More affordable homes will be built across Toronto now that city council has adopted the proposed Inclusionary Zoning policy framework.

On Tuesday, council voted in favour of the long-discussed staff report, making Toronto the first city in Ontario to implement inclusionary zoning (IZ).

After voting 23-2, council approved an Inclusionary Zoning Official Plan amendment, a Zoning Bylaw amendment, and draft Implementation Guidelines, which will make it mandatory for certain new developments located around protected major transit station areas.

The new IZ framework will require that condominiums with 100 or more units set aside five to 10% of their total square footage for affordable rental and ownership units starting in 2022.

READ: City Considering Three New Polices to Speed Up Creation of Affordable Homes

However, the policy aims to increase the share of units that must be set aside for affordable housing to 8 to 22% by 2030, depending on the location of the development and the type of below-market-rate unit that is provided.

Affordable units — protected for 99-year terms — would be built in varying amounts depending on the location in the city and whether the units are intended for rental or ownership, with downtown being allocated the highest affordable housing requirements, followed by Midtown and Scarborough Centre.

The City says that the rents and ownership prices would be based on proposed new income-based definitions of affordable housing, targeting households with an annual income between $32,486 and $91,611.

"Toronto's plan supports its hard-working residents with low-to-moderate household incomes, builds inclusive communities, and helps to ensure that affordable housing remains available well into the future," said Mayor John Tory.

"Policies like this one are the right move forward to get thousands of homes built and it will ensure that our city remains vibrant and strong as it continues to grow," added Tory.

Not only will the adoption of the policy represent a shift in how the City approaches new developments, but it will also ensure affordable housing is incorporated in new projects on a consistent basis rather than being negotiated on a site-by-site basis, providing clarity for all parties from the very beginning.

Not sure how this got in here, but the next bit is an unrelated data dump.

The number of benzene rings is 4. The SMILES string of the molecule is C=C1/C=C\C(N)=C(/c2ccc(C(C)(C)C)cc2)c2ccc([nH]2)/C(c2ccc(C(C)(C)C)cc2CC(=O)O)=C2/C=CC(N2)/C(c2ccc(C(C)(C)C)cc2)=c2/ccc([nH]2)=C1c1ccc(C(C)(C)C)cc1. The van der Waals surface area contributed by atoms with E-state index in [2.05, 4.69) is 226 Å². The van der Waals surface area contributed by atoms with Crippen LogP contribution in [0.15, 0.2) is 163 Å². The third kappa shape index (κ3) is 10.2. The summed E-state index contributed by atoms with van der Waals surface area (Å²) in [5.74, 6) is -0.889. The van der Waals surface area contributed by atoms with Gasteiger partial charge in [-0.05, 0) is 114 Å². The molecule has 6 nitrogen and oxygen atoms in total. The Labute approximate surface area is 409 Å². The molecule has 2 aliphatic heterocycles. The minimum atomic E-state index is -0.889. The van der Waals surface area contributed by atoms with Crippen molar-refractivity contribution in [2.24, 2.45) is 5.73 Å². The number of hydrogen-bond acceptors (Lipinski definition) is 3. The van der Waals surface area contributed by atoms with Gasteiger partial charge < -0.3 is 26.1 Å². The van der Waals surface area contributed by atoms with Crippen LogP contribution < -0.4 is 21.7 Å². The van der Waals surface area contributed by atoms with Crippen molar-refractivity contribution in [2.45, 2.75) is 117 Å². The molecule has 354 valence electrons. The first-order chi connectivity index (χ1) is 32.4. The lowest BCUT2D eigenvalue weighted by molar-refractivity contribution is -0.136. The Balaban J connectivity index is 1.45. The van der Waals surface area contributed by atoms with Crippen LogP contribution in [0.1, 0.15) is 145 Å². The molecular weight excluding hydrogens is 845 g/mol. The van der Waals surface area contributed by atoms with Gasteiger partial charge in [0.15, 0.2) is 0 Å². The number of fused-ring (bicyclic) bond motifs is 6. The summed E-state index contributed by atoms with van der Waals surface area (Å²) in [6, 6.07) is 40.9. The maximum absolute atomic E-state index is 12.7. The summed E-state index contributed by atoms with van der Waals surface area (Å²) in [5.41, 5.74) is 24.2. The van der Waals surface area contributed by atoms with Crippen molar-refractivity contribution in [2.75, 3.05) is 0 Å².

The City says the policy will be closely monitored and reviewed after one year to allow for adjustments that may be required, including changes to the phase-in and/or set aside rate, alterations to the minimum development size threshold, and any other changes needed to ensure market stability and production of affordable housing units.

Additional market analysis will be conducted in areas of the city currently undergoing a planning study, such as Little Jamaica and the Sheppard Subway Corridor, to identify opportunities to expand IZ to other areas, with an updated report expected by mid-2022.

"No two cities have the same Inclusionary Zoning policy. The implementation of this made-for-Toronto program is balanced, forward-looking and equitable," said Deputy Mayor Ana Bailão (Davenport), Chair of the Planning and Housing Committee.

"It will provide longer and deeper affordability for our residents who find it difficult to manage on a limited income, and help us to reach the City's target of more than 40,000 affordable rental and ownership homes by 2030," said Bailão.

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